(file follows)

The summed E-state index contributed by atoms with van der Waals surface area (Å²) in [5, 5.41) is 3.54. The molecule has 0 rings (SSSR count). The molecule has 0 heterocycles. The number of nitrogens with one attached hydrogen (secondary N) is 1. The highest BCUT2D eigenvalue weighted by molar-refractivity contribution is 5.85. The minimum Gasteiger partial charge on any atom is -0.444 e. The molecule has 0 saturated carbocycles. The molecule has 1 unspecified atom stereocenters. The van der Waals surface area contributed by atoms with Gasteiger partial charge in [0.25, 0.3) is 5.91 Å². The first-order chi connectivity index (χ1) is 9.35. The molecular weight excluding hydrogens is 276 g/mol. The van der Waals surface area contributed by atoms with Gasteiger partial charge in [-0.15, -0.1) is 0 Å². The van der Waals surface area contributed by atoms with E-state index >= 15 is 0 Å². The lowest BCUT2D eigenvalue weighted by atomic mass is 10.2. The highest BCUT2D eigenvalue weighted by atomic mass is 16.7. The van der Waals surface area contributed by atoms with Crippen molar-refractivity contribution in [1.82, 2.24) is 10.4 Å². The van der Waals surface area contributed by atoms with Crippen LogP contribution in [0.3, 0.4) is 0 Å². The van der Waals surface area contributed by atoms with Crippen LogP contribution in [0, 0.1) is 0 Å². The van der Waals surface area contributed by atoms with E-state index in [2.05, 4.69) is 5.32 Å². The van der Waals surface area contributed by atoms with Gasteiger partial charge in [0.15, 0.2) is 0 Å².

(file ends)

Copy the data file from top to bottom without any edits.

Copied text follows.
The summed E-state index contributed by atoms with van der Waals surface area (Å²) in [5, 5.41) is 3.54. The molecule has 0 rings (SSSR count). The molecule has 0 heterocycles. The number of nitrogens with one attached hydrogen (secondary N) is 1. The highest BCUT2D eigenvalue weighted by molar-refractivity contribution is 5.85. The minimum Gasteiger partial charge on any atom is -0.444 e. The molecule has 0 saturated carbocycles. The molecule has 1 unspecified atom stereocenters. The van der Waals surface area contributed by atoms with Gasteiger partial charge in [0.25, 0.3) is 5.91 Å². The first-order chi connectivity index (χ1) is 9.35. The molecular weight excluding hydrogens is 276 g/mol. The van der Waals surface area contributed by atoms with Gasteiger partial charge in [-0.15, -0.1) is 0 Å². The van der Waals surface area contributed by atoms with E-state index >= 15 is 0 Å². The lowest BCUT2D eigenvalue weighted by atomic mass is 10.2. The highest BCUT2D eigenvalue weighted by atomic mass is 16.7. The van der Waals surface area contributed by atoms with Crippen molar-refractivity contribution in [1.82, 2.24) is 10.4 Å². The van der Waals surface area contributed by atoms with Crippen LogP contribution in [0.3, 0.4) is 0 Å². The van der Waals surface area contributed by atoms with Crippen LogP contribution in [0, 0.1) is 0 Å². The van der Waals surface area contributed by atoms with E-state index in [2.05, 4.69) is 5.32 Å². The van der Waals surface area contributed by atoms with Gasteiger partial charge in [0.15, 0.2) is 0 Å².